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Footprints lead BU to research prize shortlist

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Footprint Ground-breaking work in conservation sciences leads BU academics to shortlist for major prize

The work of BU Professor Matthew Bennett in developing a better understanding of our ancestors through the analysis of early human footprints in Kenya has led to a nomination for ‘Research Project of the Year’.

Professor Bennett and his colleagues from BU’s School of Conservation Sciences have been named as finalists for the prestigious prize to be announced during the 2009 Times Higher Education (THE) Awards in October.

Working with colleagues from the US and Africa, Professor Bennett travelled to Ileret in northern Kenya to scan footprints left by one of our evolutionary ancestors, Homo erectus. The footprints, dating from 1.51 to 1.53 million years ago, reveal a modern foot anatomy and function with evidence that whoever left them walked much like we do today.

Professor Bennett used an optical laser scanner to capture the morphology of the prints to within a fraction of a millimetre. The scanner is mounted on a custom built frame that was designed and built at BU by its School of Design, Engineering and Computing.

The morphology data obtained from the scans allowed Professor Bennett statistically to compare these prints with others discovered and recorded over the last two years revealing new evidence of early human development.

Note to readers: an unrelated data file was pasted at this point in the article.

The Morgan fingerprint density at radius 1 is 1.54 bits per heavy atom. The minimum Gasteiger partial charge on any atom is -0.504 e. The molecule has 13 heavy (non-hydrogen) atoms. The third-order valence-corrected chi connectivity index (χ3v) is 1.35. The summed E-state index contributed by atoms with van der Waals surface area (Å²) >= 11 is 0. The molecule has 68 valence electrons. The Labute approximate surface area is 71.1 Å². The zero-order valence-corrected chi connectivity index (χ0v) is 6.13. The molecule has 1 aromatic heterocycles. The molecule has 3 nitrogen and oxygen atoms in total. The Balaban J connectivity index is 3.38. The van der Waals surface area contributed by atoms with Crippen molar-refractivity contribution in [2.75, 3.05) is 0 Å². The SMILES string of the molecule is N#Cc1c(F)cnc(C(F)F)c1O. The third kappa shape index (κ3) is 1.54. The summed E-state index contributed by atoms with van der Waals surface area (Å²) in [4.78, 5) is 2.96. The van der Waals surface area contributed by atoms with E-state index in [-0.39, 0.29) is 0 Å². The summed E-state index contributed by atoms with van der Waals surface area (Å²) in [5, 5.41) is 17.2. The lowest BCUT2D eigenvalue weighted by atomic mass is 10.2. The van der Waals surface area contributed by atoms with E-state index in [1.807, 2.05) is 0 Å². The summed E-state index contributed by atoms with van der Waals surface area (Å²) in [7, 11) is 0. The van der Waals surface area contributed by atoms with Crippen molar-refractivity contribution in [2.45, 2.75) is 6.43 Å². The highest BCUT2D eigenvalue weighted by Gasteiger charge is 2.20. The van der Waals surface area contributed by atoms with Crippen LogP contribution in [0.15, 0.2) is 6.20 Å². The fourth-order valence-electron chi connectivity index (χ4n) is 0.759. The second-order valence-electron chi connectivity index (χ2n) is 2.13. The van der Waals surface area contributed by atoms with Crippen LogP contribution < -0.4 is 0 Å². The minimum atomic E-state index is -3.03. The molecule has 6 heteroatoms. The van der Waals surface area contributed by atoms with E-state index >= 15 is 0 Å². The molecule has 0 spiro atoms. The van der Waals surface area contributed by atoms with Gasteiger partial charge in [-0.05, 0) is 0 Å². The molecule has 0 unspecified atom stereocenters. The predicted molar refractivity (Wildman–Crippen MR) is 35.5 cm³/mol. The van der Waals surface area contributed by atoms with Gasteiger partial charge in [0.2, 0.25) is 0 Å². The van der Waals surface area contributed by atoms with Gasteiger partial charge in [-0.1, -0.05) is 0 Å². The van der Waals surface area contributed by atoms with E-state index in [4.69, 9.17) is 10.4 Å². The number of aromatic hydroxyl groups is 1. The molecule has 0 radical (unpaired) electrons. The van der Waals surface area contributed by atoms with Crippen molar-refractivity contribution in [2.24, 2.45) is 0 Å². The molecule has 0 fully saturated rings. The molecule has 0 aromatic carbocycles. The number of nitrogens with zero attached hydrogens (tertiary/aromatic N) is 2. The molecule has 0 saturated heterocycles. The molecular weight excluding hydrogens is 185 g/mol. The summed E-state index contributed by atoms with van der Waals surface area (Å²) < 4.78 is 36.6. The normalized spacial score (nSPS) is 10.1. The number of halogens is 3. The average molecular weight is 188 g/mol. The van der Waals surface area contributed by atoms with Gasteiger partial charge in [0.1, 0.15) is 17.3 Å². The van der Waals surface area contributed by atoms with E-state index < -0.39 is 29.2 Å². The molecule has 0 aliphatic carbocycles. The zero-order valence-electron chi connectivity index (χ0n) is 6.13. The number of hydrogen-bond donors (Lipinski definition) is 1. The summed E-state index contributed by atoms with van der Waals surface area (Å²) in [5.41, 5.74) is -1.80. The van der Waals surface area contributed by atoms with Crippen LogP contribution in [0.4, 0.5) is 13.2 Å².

A research paper on the footprint analysis, led by Professor Bennett, received international attention in February after featuring in Science - one of the world’s leading journals. The paper, a landmark first by a BU academic, was accompanied by Professor Bennett’s colourful laser scan of footprints from the site, featured on the cover of Science, another first for BU.

In July, Professor Bennett returned to Africa to join an international team from Rutgers and George Washington Universities, working in collaboration with the National Museum of Kenya.

The team excavated another 28 square metres of footprint surface dated to 1.4 million years ago to the south of Koobi Fora in Area 103 some 45 kilometres south of the main footprint site featured in the original Science paper.

“This surface was rich in animal prints left on the margins of a former lake and contains several new hominin prints adding significantly to the research programme first reported in February,” said Professor Bennett. “There is the intriguing possibility that a different hominin species made the new prints which needs further investigation.”

Recently, Professor Bennett submitted a research bid to the National Environment Research Council (NERC) in collaboration with Professor Robin Crompton of Liverpool University for over £800k to continue this research and uncover further information about the evolution of human gait in our ancestors.

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